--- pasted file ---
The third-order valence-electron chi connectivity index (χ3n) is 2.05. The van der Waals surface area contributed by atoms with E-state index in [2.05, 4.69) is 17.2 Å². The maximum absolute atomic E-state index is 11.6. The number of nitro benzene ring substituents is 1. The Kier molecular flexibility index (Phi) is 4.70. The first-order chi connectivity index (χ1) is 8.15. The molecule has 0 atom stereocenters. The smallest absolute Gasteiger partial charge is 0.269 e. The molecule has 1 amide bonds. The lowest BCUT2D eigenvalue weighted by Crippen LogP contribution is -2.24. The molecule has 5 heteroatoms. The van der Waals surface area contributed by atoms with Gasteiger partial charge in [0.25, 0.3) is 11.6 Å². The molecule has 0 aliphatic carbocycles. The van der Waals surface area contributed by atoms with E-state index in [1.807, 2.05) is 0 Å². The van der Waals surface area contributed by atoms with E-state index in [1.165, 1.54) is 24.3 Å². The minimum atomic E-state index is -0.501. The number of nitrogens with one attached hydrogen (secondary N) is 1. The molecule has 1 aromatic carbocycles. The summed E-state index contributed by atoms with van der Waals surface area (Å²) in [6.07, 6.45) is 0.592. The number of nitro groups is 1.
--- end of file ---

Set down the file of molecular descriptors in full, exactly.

The third-order valence-electron chi connectivity index (χ3n) is 2.05. The van der Waals surface area contributed by atoms with E-state index in [2.05, 4.69) is 17.2 Å². The maximum absolute atomic E-state index is 11.6. The number of nitro benzene ring substituents is 1. The Kier molecular flexibility index (Phi) is 4.70. The first-order chi connectivity index (χ1) is 8.15. The molecule has 0 atom stereocenters. The smallest absolute Gasteiger partial charge is 0.269 e. The molecule has 1 amide bonds. The lowest BCUT2D eigenvalue weighted by Crippen LogP contribution is -2.24. The molecule has 5 heteroatoms. The van der Waals surface area contributed by atoms with Gasteiger partial charge in [0.25, 0.3) is 11.6 Å². The molecule has 0 aliphatic carbocycles. The van der Waals surface area contributed by atoms with E-state index in [1.807, 2.05) is 0 Å². The van der Waals surface area contributed by atoms with E-state index in [1.165, 1.54) is 24.3 Å². The minimum atomic E-state index is -0.501. The number of nitrogens with one attached hydrogen (secondary N) is 1. The molecule has 1 aromatic carbocycles. The summed E-state index contributed by atoms with van der Waals surface area (Å²) in [6.07, 6.45) is 0.592. The number of nitro groups is 1.